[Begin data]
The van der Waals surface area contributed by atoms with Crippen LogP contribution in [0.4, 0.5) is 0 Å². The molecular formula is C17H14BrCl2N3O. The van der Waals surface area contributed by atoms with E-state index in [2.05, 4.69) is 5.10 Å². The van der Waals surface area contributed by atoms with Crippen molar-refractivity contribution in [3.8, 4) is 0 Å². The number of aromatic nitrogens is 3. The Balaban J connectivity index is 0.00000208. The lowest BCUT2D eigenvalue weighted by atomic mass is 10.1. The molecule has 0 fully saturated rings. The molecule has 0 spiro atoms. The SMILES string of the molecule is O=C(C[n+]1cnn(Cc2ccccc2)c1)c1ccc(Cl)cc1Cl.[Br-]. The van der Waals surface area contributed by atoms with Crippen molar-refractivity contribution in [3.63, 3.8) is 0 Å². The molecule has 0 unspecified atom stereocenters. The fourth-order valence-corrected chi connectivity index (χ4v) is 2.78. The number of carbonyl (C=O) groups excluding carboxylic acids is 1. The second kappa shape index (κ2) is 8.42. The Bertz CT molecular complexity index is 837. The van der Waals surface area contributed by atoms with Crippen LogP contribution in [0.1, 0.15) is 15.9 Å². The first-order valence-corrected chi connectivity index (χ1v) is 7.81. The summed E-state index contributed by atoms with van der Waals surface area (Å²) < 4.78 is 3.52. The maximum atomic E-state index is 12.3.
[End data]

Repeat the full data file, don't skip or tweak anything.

The van der Waals surface area contributed by atoms with Crippen LogP contribution in [0.4, 0.5) is 0 Å². The molecular formula is C17H14BrCl2N3O. The van der Waals surface area contributed by atoms with E-state index in [2.05, 4.69) is 5.10 Å². The van der Waals surface area contributed by atoms with Crippen molar-refractivity contribution in [3.8, 4) is 0 Å². The number of aromatic nitrogens is 3. The Balaban J connectivity index is 0.00000208. The lowest BCUT2D eigenvalue weighted by atomic mass is 10.1. The molecule has 0 fully saturated rings. The molecule has 0 spiro atoms. The SMILES string of the molecule is O=C(C[n+]1cnn(Cc2ccccc2)c1)c1ccc(Cl)cc1Cl.[Br-]. The van der Waals surface area contributed by atoms with Crippen molar-refractivity contribution in [3.63, 3.8) is 0 Å². The molecule has 0 unspecified atom stereocenters. The fourth-order valence-corrected chi connectivity index (χ4v) is 2.78. The number of carbonyl (C=O) groups excluding carboxylic acids is 1. The second kappa shape index (κ2) is 8.42. The Bertz CT molecular complexity index is 837. The van der Waals surface area contributed by atoms with Crippen LogP contribution in [0.1, 0.15) is 15.9 Å². The first-order valence-corrected chi connectivity index (χ1v) is 7.81. The summed E-state index contributed by atoms with van der Waals surface area (Å²) < 4.78 is 3.52. The maximum atomic E-state index is 12.3.